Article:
Gamescom 2011: Rayman Origins Hands-On
Rayman Origins sees the return of Mosquito for some side-scrolling shoot-'em-up action, as well as introduces darker levels and chest challenges that test even the most hardcore of gamers.
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Sometimes, frustrating moments in a game can be good thing, particularly when it comes to platformers. Those moments of elation when you collect the last star in Mario Galaxy or leap past the last set of deadly blades in Super Meat Boy wouldn't be as sweet if things were too easy. Such challenges are part and parcel of Rayman Origins, which--in addition to a vibrant hand-drawn art style and four-player co-op--features hardcore platforming levels called Chest Maps. It also features the ability to play the more challenging "dark side" of a level once you've completed the game.
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There are several worlds to play through before you get to experience the dark side of the game, though, with each level unlocking a new ability. These include Jibberish Jungle, where you unlock the ability to punch; the Desert of Didgeridoos, where you gain the ability to float; the Gourmand Lands, where you can shrink yourself down to access hidden areas; the Sea of Serendipity, where you learn to swim; and Mystic Peak, where you gain the ability to run up walls. Each ability is used in unique ways, sometimes to solve simple puzzles or to perform daring feats of platforming agility.
For example, in a level we played called Frosty Delights, we had to chase a cage containing a trapped fairy. After leaping across snow-covered peaks and sliding down frosted slopes, the caged fairy gave us the ability shrink. This allowed us to sneak through tight spaces and get blasted through the air via small floating trumpets. As we reached the end of the level, the cage containing the fairy became trapped in a room, where we had to work together with other players to trap the cage in a corner of the room where we could stomp on it and free the fairy.
A trickier level was called Gone With the Wind, where we spent most of our time floating. Gusts of wind and fans shaped like flowers blew us up into the air, allowing us to reach higher platforms and make otherwise impossible leaps across deadly chasms. Using Rayman's helicopter floating ability, we could guide him in the air, which gave us extra time to safely land on precariously placed platforms. Trickier still was a level called Don't Burn Dinner, which was set within the Gourmand Lands, featuring deadly knife-throwing chefs and an abundance of cocktail wieners.
One section of the level required some incredibly deft platforming skills. At the bottom of the screen was a fiery pit, which caused instant death. The only way across was to jump across a set of constantly moving kidney beans, cocktail wieners, and cutlery, all while avoiding a barrage of knives being thrown at as. With four players on the screen, the section quickly turned into chaos, with characters constantly dying and turning into floating balloons. Fortunately, our fellow players were quick to pop us and return us to the level, though this often resulted in death for them.
Once you've made your way through the standard levels, you can go back and play them again, but this time, they are much darker versions. With all the abilities unlocked, these darker levels are more challenging and have a new look that's heavy on shadow use of black, which is a stark contrast to the bright, vibrant counterparts. In addition, Rayman's old nemesis Mosquito returns, but this time, you can ride on his back to play through side-scrolling shoot-'em-up levels, which aim to break up the constant stream of platforming.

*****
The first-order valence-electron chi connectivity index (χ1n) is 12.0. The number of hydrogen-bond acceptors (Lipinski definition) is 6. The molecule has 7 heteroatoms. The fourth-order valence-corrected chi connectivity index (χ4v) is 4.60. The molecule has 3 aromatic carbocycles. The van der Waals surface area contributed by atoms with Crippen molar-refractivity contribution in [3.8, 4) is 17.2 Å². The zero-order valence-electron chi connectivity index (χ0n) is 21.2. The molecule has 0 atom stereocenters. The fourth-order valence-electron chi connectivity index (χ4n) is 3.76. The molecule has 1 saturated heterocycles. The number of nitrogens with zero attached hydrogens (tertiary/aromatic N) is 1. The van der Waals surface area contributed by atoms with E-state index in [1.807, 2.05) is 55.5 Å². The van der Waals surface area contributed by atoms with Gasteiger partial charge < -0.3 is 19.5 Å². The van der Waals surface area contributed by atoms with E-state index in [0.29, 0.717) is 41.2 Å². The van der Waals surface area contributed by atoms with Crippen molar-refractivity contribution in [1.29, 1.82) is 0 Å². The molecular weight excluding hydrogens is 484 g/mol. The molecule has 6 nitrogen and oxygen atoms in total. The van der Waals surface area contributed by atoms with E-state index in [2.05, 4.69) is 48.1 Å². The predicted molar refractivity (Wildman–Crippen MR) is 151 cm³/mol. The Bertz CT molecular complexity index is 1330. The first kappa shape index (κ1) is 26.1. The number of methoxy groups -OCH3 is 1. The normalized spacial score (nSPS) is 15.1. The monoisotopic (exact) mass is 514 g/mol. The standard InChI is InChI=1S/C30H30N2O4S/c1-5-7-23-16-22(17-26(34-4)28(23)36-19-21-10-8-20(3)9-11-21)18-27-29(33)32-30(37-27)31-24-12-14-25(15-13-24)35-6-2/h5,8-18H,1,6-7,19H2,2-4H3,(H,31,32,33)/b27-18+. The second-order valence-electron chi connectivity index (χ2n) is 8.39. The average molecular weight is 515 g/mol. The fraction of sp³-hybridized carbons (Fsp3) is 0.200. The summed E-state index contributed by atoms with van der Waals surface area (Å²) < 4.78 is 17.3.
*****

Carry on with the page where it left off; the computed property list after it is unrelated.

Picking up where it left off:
There's yet more content on offer with Chest Maps, which are secret levels that are aimed at the most hardcore of players to test their platforming skills to the limit. We played a level called Catch Me If You Can, in which we had to chase after a chest while the level beneath us fell down and the screen was automatically scrolling to the right. There were various pillars, wooden fences, and wall jumps to complete, all of which required precise timing.
Later, a group of spiked balls blocked a section of the level with only a small gap between them allowing us to pass. This section alone set us back several attempts, with a precise leap of faith from a falling pillar our only way through the level. Despite being extremely difficult, the level was a lot of fun. This was thanks in part to the other players, whose cheering and jeering during difficult jumps made the experience much more exciting. Working together as team and giving each other tips helped a lot, and though only one of us made it to the end of the level intact, it felt like a real team effort and a success for all.
While most of our time was spent playing the PlayStation 3 and Xbox 360 versions of the game, we did get a brief hands-on with the recently announced PlayStation Vita version. Sporting the same luscious hand-drawn artwork, the Vita version looked impressive and played almost identically to its console counterparts. It also made use of the Vita's multitouch screen, allowing us to use a pinching motion to zoom in and out, as well as giving us a better view for larger jumps and tricky sections.
Rayman Origins is due for release on the PlayStation 3, PlayStation Vita, and Xbox 360 later this year. Look out for coverage on GameSpot soon.